Up on second mountain, beyond first mountain, we are warned to stay out of the forest. Why, we ask; well, it’s complicated. Witches there, but they’re not the problem, though they’re a surly bunch. Not cruel, mind, but insular; self-sufficient. Worse, they’re inquisitive, you’re not like to get away from them without decanting your whole life’s story into their varied ears. Lose a whole day, that way, or a week, if you’ve the bad luck to meet a group of ’em all at once. Best avoided, unless you’re looking for ’em particular, of course. Nice enough, but like feral cats, better appreciated from a distance.
Deeper in, well, it’s a tangled place, all blackberries and scrub, you’ll lose more skin than it’s worth to push through. Blackberries are a blight, a settler plant that went rogue a century back and hasn’t been purged out, not since the fires got outlawed. Nowadays it’s a powder keg. Hasn’t been a year in a decade where summer hasn’t brought choking smoke from one fire or another, and often both. Dangerous to get caught in.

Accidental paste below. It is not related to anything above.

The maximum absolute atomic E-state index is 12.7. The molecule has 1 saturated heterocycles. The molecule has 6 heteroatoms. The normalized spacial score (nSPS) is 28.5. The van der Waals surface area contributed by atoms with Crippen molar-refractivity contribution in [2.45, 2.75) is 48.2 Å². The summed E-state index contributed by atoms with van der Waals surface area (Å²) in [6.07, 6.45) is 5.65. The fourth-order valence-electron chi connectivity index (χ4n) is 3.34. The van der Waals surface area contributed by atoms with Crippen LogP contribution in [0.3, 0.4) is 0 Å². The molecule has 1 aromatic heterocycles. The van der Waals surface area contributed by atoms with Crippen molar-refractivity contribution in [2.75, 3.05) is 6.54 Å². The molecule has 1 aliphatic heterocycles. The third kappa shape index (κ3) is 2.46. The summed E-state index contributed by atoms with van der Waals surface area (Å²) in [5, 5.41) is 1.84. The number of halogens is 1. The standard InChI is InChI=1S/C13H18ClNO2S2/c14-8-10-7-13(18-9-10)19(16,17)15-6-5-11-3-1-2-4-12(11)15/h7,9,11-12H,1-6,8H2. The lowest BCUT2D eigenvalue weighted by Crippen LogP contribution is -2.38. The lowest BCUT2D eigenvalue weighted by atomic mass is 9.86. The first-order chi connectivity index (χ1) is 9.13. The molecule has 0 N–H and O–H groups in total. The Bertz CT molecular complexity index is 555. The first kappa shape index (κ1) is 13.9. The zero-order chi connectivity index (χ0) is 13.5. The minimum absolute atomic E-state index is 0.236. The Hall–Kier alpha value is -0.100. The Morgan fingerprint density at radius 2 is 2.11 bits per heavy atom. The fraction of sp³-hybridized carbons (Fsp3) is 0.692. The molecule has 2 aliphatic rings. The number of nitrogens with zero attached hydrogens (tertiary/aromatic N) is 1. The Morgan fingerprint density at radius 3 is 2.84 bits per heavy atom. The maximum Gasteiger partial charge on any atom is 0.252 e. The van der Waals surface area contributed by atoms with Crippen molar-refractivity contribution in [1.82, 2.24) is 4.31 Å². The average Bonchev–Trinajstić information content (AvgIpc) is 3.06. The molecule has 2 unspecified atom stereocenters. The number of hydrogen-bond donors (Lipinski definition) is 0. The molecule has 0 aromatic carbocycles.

Course even if you do push through all of that, what’ll you find except the center, a long rolling lawn with a manor house at the end, and, why, if you’ve seen that it’s already too late. Nobody climbs up that lawn who sets foot on it, neither tourists nor townies nor witches. What’s at the bottom? Couldn’t tell you. Best left alone, whatever it is. Don’t bother it, won’t bother you; you could ask for worse neighbors.